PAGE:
When I asked coach Todd Starkey what he thought the key to this season was, I expected an answer like “replacing the scoring of Larissa Lurken,” the MAC player of the year who graduated in May.
Instead, he said, with almost no hesitation:
“Getting Megan Carter back.”
Carter, a redshirt sophomore guard who a major role on the team at the end of last season, is academically ineligible until second semester. Carter was a pre-med major last year, and some tough lab classes in spring sank her GPA. She’s now a public health major.
So Carter will lead off the last of our series on key players for the 2017-18 season.
Megan Carter, 5-6 sophomore guard
Carter has never started a game for the Flashes. She blew out a knee in the third game of her first year and came off the bench last season. But by March, she was playing more minutes than starting point guard Naddiyah Cross.
“She’s our most dynamic perimeter player,” Starkey said. And when she’s in the lineup, he said, “it puts everybody where they need to be as opposed to being a little out of their element.”
Carter was Kent State’s fourth leading scorer last season at 5.8 points a game (7.0 in MAC games). She scored in double figures seven times and hit the game-winning basket in Kent’s 80-78 victory over Bowling Green in January.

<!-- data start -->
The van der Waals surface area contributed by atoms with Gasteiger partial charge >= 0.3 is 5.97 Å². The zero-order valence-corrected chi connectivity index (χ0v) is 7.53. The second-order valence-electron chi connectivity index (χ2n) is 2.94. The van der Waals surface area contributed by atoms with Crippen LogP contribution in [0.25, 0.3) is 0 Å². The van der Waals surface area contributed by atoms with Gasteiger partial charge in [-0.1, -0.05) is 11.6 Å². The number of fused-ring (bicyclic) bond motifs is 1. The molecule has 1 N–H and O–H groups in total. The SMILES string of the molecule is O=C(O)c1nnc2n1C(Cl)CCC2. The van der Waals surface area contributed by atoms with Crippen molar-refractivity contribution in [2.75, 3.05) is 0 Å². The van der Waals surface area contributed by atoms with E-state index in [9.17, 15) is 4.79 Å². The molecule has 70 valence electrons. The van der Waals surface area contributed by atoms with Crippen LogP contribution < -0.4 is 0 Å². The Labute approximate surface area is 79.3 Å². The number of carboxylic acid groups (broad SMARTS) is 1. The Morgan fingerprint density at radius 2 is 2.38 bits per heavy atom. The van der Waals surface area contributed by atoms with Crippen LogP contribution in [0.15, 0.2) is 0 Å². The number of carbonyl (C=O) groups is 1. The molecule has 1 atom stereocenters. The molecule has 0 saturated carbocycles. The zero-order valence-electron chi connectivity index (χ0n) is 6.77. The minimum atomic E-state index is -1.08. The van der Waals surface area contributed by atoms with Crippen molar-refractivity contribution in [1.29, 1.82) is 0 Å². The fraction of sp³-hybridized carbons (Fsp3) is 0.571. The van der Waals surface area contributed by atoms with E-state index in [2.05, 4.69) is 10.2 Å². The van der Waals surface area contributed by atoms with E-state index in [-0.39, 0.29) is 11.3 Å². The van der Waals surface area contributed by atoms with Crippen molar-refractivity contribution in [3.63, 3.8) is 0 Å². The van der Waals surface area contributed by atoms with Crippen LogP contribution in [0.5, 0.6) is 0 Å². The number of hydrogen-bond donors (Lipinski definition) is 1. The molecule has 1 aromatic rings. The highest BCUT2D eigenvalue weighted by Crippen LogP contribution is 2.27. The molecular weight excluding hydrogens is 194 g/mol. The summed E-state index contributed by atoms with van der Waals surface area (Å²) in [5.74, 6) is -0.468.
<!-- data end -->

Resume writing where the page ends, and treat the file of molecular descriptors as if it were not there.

“She showed moments of really good basketball last year, and that picked up right where it left off and got better,” he said.
Carter’s spirits and work ethic are good despite not being able to play, Starkey said, and her grades are back on track.
Ali Poole, 5-11 sophomore guard
Poole was a big scorer at Carrollton High School and showed flashes of that in her first year, especially when she hit 5 of 5 three-point shots against Wright State. Her playing time dropped off as Carter’s increased in the conference season. She averaged 4.3 points in 14 minutes a game.
Starkey said Poole was one of the team’s top players in scrimmages against Xavier and Cleveland State over the weekend.
“Her strengths are solid, and she has confidence in her strengths” Starkey said. “And she has strengthened her weaknesses. Her work ethic and willingness to be coached has been good.”
Naddiyah Cross, 5-5 senior point guard
Cross has started 63 games in her three years at Kent State, including 31 of 32 last season. Starkey said that she is in great playing shape and a steady influence at the point.
The one thing Cross doesn’t do is score. She has averaged fewer than 4 points a game in her three years, and that’s unlikely to change.
As the Flashes look to replace the 24 points a game they lost with Lurken’s graduation, the scorers are most likely to be the key to this season.
The rest of the roster
The fourth senior on the roster is Zenobia Bess, a 6-foot post player who transferred from Illinois State before her junior year. Bess played only 7 minutes a game last season and averaged fewer than 2 points. I would think she’ll see more action as a reserve this year, but I doubt she’ll be a big factor.
Besides Monique Smith (featured yesterday), the Flashes have five other freshmen on the roster.
Most likely to contribute is point guard Erin Thames, because of the Flashes’ not having Carter until December. At press day, Starkey said Thames shoots well off the dribble, Starkey said, and her defense has improved markedly.